By Cory Doctorow at 5:40 pm Thu, Jan 19, 2012
Here's a great photo of the beaming staff of the Electronic Frontier Foundation, posed with their laptops showing the sites that were blacked out yesterday. Visitors to EFF's site sent over one million emails to Congress yesterday.
Thank You, Internet! And the Fight Continues
It’s hard to not be proud of the internet [read: all of us].
I’m interested to know if the blacked out websites are considering this a victory for their side. According to the LA Times, somewhere around 10,000 websites participated in the SOPA “blackout” – considering there are upwards of 350 MILLION websites operating around the globe, those 10,000 blackout sites comprise a mere 0.002857142857142857 PERCENT of total potential websites that could have participated. But I guess a message was sent to Congress, and that’s what’s important.
Uh, one of those sites was Wikipedia. How does that fit into your calculations?
Wikipedia was one of only 10,000 sites that “went black” out of 350 million sites in the world. That’s how Wikipedia “fits into” my calculations. 10,000 sites out of 350 million sites is not a whole lot, percentage-wise.
You have to weight the significance of the sites in question. If 300 wordpress accounts went dead today it wouldn’t have a fraction of the impact of a single day of wikipedia blacking out. Looking at just the numbers ignores presence and prominence – which is a key part of any protest – digital or otherwise.
“You have to weight the significance of the sites in question”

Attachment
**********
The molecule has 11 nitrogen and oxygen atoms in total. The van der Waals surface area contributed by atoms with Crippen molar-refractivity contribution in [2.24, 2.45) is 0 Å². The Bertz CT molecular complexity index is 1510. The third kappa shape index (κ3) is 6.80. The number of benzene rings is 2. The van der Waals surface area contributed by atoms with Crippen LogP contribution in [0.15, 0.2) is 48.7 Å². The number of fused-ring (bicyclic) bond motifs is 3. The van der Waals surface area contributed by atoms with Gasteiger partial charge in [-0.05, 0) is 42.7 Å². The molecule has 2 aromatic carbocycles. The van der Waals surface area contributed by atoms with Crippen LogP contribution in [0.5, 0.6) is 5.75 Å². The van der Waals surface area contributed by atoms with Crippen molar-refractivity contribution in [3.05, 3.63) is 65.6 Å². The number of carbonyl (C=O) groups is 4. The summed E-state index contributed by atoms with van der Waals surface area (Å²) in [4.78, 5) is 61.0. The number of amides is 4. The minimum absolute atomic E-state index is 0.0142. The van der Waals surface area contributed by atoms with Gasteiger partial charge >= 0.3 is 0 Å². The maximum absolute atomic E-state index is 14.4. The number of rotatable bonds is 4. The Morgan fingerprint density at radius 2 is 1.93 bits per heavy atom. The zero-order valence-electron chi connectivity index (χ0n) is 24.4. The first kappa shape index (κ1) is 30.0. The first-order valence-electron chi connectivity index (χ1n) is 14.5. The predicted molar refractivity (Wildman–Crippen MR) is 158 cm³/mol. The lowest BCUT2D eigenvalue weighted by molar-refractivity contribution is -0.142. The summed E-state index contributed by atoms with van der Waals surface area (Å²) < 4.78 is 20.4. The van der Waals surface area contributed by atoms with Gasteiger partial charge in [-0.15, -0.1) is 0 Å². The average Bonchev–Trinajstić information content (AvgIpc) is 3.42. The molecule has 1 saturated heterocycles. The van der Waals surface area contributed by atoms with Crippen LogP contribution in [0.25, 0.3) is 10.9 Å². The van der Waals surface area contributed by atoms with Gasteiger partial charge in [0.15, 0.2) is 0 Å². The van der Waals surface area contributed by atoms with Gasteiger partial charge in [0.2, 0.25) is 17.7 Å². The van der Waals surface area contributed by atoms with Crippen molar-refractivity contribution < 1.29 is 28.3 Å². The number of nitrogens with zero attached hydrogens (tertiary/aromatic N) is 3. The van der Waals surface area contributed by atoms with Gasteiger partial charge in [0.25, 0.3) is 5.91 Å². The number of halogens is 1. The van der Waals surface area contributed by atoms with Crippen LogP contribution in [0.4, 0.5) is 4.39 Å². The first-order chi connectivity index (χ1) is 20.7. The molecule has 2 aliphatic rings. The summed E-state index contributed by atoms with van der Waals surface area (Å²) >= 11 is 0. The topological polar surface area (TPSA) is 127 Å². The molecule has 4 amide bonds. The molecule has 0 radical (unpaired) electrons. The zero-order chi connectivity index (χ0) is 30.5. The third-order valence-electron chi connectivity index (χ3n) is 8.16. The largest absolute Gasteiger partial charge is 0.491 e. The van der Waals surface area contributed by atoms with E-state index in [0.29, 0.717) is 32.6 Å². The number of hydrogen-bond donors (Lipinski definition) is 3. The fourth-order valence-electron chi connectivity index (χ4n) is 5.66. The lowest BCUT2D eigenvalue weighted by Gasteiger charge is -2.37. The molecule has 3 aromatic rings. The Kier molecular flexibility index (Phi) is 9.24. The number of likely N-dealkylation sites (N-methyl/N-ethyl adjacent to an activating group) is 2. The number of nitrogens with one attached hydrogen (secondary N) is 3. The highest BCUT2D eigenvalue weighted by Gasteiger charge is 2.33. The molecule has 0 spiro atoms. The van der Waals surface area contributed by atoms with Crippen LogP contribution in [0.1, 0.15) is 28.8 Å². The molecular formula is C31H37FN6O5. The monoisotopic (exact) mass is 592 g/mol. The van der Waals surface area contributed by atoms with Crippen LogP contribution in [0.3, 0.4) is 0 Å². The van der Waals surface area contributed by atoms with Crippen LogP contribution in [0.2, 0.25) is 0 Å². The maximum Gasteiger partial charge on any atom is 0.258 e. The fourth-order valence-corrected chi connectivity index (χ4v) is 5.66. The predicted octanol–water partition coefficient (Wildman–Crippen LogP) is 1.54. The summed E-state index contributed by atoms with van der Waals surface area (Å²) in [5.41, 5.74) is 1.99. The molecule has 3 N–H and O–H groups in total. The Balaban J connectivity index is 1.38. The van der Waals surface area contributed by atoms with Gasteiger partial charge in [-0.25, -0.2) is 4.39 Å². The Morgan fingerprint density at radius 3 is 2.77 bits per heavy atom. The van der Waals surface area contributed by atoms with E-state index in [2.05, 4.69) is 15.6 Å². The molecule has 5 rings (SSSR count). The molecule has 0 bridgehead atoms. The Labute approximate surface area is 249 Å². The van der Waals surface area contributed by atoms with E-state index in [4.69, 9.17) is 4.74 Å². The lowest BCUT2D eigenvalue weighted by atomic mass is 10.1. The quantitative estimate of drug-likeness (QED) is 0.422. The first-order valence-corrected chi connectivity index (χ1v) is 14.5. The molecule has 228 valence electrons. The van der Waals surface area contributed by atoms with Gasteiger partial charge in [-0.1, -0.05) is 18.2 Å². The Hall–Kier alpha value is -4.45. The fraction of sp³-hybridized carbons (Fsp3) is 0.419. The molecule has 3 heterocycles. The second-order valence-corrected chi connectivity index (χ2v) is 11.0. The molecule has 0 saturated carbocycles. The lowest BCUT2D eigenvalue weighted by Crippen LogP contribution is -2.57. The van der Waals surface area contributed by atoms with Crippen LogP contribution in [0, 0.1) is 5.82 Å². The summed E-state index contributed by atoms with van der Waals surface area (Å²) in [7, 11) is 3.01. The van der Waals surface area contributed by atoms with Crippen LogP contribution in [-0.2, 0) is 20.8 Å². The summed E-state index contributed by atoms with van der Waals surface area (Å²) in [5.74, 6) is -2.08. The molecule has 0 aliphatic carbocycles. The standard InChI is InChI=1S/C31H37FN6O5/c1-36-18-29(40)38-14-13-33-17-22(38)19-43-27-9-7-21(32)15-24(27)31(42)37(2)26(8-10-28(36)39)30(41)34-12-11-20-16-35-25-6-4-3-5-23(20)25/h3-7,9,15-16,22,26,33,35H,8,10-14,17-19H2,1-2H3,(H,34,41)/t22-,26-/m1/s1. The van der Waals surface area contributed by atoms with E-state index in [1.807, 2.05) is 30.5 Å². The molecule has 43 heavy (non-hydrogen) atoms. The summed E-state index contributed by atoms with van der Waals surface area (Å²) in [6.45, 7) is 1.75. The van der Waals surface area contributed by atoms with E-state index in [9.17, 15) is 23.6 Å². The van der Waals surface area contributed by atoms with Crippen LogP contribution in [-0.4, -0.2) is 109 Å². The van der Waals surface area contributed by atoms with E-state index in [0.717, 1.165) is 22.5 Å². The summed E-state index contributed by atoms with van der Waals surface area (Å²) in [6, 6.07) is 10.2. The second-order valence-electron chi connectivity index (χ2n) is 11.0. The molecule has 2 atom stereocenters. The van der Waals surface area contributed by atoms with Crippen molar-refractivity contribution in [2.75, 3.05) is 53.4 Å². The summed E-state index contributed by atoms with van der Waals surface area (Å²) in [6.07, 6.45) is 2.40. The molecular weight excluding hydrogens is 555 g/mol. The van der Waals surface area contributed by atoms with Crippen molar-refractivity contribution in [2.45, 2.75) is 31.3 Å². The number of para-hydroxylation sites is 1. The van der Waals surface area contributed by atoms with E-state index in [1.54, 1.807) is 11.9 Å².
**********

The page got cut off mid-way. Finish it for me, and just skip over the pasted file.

I do? – are you saying that one blacked out Wikipedia website is equivalent to 350 million non-blacked out sites?This is like saying 100 grains of sand are equivalent to one Mount Everest (mass-wise)
10,000 websites making decisions for the other 350 million websites is almost more dangerous than anything Congress could do to the Internet. Then again, I’m not a big fan of Wikipedia
Perhaps the important factor is the presence, or significance, of the participating sites rather than the number of them.
look at the websites though…..reddit,youtube,google,boingboing to name a few
reddit got 2 billion hits in december alone….come on dude, the biggest websites on the net went down…wake up and stop supporting sopa .
Hooray for the Fightin’ EFFers!
This photo has to be one of the greatest Apple promo material I’ve seen in years.
I had to be on the computer for work that day. What I found myself thinking, repeatedly, was: if only Google had done it too. 1o,000 sites is a fabulous bloc, and really made a difference, but disabling that one site for 24 hours would have made the point crystal clear to everyone. It’s too bad that wasn’t the thinking at Google.
Again, I just can’t understand the logic of protesting by participating in the effects of what the protest is against. Can someone help me with this? By the same logic, rather than occupying Wall Street, those protesters should have participated in predatory financial practices for 24hrs, the very same activity they were protesting. Wouldn’t the appropriate response have been for boing boing, google, etc., have posted as much illegal material as they possibly could have, broken as many censorship rules as they could think of? I guess it worked, but why “blackout”? Why wasn’t it a full spectrum “whiteout”? And by the way, don’t many of these sites, such as youtube, censor content and delete content based on infringement already? I’m really confused by the method of this protest. But, as I said, I guess it worked, so congrats everyone.
Macbooks are boring.
The intent of the website blackouts was to illustrate the result of what the passing of SOPA/PIPA would mean. So, to use your Wall Street analogy, protesters would have to take a large chunk of everyone’s money for a day.
censorship eff free speech law pipa politics protest sopa web theory
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